Venezuela and Cuba have formed a joint venture to revamp a Cuban oil refinery, tightening ties between the countries.
Venezuela will supply 70,000 barrels of crude a day to the refinery
The two sides will pump an initial $800m to $1bn (£460m-£570m) into the scheme which aims to completely reactivate the Cienfuegos refinery.
Under the agreement Venezuela's state oil firm PDVSA will hold a 49% share in the plant and Cuba the rest.
Venezuela has also agreed to supply 70,000 barrels per day of unrefined oil to the factory in south central Cuba.
The deal marks the latest loosening of ties between the US and Venezuela, which have been strained under President Hugo Chavez.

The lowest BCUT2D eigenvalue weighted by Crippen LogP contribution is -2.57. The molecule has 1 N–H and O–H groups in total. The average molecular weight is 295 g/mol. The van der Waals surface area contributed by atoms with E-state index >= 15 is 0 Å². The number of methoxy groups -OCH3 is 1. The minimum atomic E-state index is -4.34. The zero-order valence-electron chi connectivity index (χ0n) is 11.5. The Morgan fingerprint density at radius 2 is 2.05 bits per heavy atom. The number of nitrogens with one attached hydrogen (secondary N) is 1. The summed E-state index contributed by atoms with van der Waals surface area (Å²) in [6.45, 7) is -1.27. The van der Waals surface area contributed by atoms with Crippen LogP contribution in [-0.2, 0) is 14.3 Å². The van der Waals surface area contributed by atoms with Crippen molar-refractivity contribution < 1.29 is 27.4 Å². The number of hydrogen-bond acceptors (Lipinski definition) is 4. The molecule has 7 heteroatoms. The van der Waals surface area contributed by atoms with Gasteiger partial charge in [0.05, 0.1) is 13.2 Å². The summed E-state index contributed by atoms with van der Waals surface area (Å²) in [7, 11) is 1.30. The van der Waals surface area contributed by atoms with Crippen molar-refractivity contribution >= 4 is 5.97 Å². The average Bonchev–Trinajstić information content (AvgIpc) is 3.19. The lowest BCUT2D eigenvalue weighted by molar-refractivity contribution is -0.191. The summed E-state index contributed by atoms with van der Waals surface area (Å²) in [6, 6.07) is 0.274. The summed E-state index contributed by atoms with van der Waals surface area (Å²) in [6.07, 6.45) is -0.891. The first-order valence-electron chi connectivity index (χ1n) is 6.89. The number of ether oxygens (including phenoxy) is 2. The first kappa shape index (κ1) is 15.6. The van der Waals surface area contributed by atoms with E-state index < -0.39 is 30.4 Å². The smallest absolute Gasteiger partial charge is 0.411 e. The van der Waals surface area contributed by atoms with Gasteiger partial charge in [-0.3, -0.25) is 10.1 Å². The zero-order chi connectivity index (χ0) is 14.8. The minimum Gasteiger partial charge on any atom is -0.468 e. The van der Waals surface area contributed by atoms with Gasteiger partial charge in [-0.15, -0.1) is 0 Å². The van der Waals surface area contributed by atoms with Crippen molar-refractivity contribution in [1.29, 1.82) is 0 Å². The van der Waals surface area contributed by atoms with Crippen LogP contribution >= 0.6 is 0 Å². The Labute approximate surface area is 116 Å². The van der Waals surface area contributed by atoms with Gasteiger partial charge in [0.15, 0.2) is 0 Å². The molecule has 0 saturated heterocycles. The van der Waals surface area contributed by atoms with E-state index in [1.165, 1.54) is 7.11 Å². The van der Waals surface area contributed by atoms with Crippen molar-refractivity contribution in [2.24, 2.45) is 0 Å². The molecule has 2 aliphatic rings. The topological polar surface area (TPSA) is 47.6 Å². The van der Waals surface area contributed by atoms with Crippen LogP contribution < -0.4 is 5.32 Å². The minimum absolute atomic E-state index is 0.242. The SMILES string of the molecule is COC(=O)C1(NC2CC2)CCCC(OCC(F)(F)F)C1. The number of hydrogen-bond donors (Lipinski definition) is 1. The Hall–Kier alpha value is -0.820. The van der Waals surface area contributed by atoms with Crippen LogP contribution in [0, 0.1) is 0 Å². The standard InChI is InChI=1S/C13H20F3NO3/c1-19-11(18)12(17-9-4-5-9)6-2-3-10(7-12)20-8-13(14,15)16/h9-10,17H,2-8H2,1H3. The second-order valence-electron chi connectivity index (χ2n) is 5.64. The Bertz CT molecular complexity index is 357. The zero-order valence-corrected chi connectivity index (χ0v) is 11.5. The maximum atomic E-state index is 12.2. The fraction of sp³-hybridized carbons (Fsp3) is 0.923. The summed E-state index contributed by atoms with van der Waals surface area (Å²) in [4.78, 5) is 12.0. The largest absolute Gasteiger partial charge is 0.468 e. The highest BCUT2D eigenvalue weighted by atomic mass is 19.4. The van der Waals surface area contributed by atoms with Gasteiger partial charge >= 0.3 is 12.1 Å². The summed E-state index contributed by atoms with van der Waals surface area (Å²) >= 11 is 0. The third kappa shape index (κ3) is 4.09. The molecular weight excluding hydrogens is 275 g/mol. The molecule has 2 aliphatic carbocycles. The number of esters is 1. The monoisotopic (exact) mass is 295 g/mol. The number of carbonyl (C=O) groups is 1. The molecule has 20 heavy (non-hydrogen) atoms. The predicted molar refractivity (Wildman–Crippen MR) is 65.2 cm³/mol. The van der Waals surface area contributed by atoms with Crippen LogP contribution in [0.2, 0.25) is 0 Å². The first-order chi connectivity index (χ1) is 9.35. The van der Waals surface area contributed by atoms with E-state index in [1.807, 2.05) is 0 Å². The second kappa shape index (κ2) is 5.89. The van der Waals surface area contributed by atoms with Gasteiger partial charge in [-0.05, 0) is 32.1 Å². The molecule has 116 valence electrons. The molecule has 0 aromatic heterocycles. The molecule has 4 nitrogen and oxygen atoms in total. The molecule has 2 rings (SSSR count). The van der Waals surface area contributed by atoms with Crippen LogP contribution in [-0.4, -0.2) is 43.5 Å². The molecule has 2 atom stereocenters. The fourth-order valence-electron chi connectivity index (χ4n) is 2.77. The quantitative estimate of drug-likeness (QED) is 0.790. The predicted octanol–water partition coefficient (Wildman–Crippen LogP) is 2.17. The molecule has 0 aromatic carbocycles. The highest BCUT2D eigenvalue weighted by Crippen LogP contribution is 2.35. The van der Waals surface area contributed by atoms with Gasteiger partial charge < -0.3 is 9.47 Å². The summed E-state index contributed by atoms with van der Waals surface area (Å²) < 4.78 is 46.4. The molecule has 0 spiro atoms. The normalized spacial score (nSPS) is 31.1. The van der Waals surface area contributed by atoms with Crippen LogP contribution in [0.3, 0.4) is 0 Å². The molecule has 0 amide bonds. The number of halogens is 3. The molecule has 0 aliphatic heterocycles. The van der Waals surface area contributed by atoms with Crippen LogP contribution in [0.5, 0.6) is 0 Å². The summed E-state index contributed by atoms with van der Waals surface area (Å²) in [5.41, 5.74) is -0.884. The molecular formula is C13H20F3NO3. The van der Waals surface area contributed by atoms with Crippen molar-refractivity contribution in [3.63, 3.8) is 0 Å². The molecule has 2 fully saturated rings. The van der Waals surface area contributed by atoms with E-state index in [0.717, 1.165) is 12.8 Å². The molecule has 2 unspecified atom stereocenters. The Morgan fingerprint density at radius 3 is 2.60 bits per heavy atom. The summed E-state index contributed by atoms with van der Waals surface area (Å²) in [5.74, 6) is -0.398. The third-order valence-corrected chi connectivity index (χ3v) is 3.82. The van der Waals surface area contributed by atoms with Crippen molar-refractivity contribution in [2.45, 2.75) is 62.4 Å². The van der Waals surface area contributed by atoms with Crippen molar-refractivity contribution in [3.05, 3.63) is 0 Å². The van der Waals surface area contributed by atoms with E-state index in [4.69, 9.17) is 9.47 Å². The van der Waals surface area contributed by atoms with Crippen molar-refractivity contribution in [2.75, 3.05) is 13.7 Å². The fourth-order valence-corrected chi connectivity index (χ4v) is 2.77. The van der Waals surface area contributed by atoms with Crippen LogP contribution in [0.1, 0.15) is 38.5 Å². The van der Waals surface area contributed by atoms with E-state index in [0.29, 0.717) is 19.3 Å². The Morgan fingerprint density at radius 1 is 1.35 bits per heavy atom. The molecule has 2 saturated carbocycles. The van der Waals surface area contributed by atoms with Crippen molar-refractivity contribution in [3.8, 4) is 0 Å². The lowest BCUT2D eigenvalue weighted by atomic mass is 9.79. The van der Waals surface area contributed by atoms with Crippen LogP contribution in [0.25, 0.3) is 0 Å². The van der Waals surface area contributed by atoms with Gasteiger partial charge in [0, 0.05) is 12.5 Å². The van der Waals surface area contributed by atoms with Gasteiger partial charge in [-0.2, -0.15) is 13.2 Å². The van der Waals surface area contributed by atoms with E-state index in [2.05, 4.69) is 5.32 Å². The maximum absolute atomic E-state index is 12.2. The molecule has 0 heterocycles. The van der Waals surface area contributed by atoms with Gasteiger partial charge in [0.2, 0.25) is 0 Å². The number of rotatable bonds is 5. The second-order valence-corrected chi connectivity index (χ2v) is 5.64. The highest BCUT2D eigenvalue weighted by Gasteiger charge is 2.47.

Weaker US links
By boosting ties with communist Cuba - also a long time opponent of the US - Venezuela is hoping to reduce its traditional dependence on the US.
The Cienfuegos refinery was built with aid from the former Soviet regime - but work on the almost completed site halted in 1991 when the Soviet Union collapsed.
Meanwhile, Venezuela - currently the world's number five crude exporter - has been trying to tighten its grip on its oil industry in recent years to raise additional funds to fight poverty in the country.
Earlier this month, the country took over control of two oil fields operated by French firm Total and Italy's Eni after the pair failed to agree a deal that would have given the government a majority stake in new ventures.
As well as demanding firms give up majority control of their Venezuelan oil ventures, the government is also demanding firms pay more taxes.
Last month, BP was slapped with a back tax bill of $61.4m (£35m) covering 2001 to 2004.